Employer Superannuation Guarantee
Maximum super contribution base – you do not have to provide the minimum support for the part of an employee’s earning above $50,810
Concessional Contributions Cap
Generally, a concessional contribution is a contribution that is made by or for you to a complying super fund and is assessable income of the fund (which means that the fund will pay tax on the contribution). If the contributor is able to claim an income tax deduction for the contribution, the contribution effectively comes from their ‘before-tax’ income.
From 1 July 2012, taxpayers with income greater than $300,000 will have concessional superannuation contributions being taxed at 30% (rather than 15%). Division 293 tax was introduced to reduce the tax concessions received by high income earners on super contributions.
Non concessional Contributions Cap
Non-concessional contributions are generally the ‘after-tax’ contributions you make to a super fund and are not included in the fund’s assessable income. The Non concessional Contributions limits are
If you are aged 65 or over, you must satisfy a work test to make super contributions. You cannot make super contributions beyond the age of 74.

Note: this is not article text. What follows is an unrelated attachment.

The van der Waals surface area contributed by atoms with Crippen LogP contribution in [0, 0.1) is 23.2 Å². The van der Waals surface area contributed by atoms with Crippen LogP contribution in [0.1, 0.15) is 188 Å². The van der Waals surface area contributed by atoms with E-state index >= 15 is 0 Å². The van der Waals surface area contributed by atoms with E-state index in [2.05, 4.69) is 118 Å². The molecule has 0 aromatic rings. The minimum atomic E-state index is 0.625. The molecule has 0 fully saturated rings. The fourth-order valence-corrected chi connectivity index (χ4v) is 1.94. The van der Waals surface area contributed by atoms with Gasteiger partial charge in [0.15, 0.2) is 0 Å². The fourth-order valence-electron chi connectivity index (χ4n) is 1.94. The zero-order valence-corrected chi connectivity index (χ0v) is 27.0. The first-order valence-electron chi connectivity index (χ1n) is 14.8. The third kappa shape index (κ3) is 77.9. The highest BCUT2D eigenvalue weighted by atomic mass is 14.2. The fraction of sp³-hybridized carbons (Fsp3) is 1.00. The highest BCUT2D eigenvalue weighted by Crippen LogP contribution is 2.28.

Work test - the work test requires you to be gainfully employed. To satisfy the work test, you must work for at least 40 hours during a consecutive 30-day period each financial year. Unpaid work does not meet the definition of 'gainfully employed'
When aged 65 or over, you cannot take advantage of the bring-forward rules when making non-concessional contributions. If you were 64 years on 1 July of the financial year, the bring-forward rule is available; and if you make the non-concessional contributions before turning 65 during that financial year, then you do not have to satisfy a work test.
Account based pensions
Minimum pension payments that must be paid from a superannuation fund is based on the members age.